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Amateur Radio Slow Scan Television


History/Background | Photo Album | Getting started in SSTV | Tips and Troubleshooting | Related Links | Contact Me
Getting started in SSTV

This is N8GCD, going video in Scottie 1, over...

Getting started in SSTV is relatively simple, but you must have a basic understanding of audio and PC hardware, as well as a basic grasp of video technology. It's no fun dumping tons of money and time into this branch of the hobby, only to be frustrated, and tossing the whole setup under the work bench to gather dust.

What you're going to need...

Instant Link to MMSTV & MMHAMSOFT

PC Equiptment..

First of all, let me tell you this, you CAN get by without a digital scanner and a camera, but don't be taken aback by the limitations of only having to download pictures off of the web. This will get OLD and BORING real fast. If you want to send some jazzy pictures, lets face it, the prices for scanners have dropped over the years, and you can get a half way decent digital camera as well. These are not nesessary, but you will see if you really get to like this mode.

The PC itself:

Don't try to run SSTV with a 486 DX100 model you got at a garage sale, you'll find yourself cussing and beating the poor thing to death, because it will hang up and freeze at the worst possible times. Let me be honest with you, SSTV eats, no rather EATS memory and microprossesor time, like a cheap Uncle, invited to a wedding! A pentium 100 MHZ is the very LEAST I would use, and even then I'd use no less than 64 megabytes of memmory.


Lets face another well known fact, SOUNDBLASTER sound cards
have been and are the industry standard, albeit there are a few good clones on the market, and they will state the fact,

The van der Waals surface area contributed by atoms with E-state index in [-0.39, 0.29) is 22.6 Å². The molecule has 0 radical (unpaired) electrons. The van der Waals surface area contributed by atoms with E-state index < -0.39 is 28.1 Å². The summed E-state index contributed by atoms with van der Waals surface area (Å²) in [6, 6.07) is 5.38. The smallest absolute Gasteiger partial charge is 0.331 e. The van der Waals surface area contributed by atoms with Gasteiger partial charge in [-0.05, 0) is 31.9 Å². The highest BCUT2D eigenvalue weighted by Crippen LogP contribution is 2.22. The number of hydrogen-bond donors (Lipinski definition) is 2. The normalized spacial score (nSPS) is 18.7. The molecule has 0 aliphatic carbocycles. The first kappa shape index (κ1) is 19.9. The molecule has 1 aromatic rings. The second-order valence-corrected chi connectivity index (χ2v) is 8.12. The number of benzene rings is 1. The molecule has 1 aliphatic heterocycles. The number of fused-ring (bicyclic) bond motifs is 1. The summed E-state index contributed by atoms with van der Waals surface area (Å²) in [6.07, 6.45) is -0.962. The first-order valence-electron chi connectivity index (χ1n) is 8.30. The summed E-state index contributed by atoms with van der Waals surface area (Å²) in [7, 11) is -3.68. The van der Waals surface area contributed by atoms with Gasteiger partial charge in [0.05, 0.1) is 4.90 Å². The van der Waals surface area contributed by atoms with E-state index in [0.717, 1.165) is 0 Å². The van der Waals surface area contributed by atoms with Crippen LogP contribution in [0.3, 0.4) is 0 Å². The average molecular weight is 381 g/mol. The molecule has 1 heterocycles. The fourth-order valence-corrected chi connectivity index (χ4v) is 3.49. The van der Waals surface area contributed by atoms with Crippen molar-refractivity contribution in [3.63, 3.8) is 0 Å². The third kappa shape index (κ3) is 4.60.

that they are "COMPATIBLE". Make sure that they have the standard AUDIO IN and AUDIO OUT jacks on them, as well as LINE IN and LINE OUT jacks. And while we're on the subject, 8 bit sound cards are NOT welcome, 16 bit as well as 32 bit cards are the norm.

The Interface:

I can only tell you that I've built my own from scratch, but last year at Field day, I was dismayed by rain water getting into my interface, and trashing it. I can no longer build things as well as I use to, due to my arthritis. So I purchased a RIGBLASTER from West Mountain Radio, and I really am impressed by their craftmanship and design. It's an optioisolator design, and is optionable for almost any rig on the market, a fine piece of gear. Now I see MFJ, last month, has entered into the market as well. Try and steer away from TTL design types, as they tend to harbor ground loop problems, especially for new users building their interface for the first time, due to the fact that there are so many areas for errors, and to trouble shoot them as well. But then again, WE are all AMATEURS and that's part of the hobby!

My SSTV operating position.

My SSTV station at N8GCD...

This is what has contrived over the years, like most "hams", I never get rid of ANYTHING electronic, in fact, each piece of gear has it's own history....


Links to pre-assembled interfaces.

West Mountain Radio

MFJ Enterprises

Tigertronics Signalink


These is some of the terms used by SSTV operators...

Back Porch:
The blank portion of a scan, following the horizontal sync pulse.

Closed Circut:
A perfect picture, no noise or drop outs, the sort of picture you could frame!

A part of a video signal that indicates the start of a scan line.

Front porch:
The blank part of a scan line just before the horizontal sync.

A video mode widely used in the U.S.

A video mode used widely in Europe.

The elements that make up images on a monitor.

P1= Very poor, almost not even perceptible.
P2= Readable, but poor.
P3= Fair, with grainy quality, some noise.
P4= Good, a little bit of graininess.
P5= Excellent quality, something to strive for.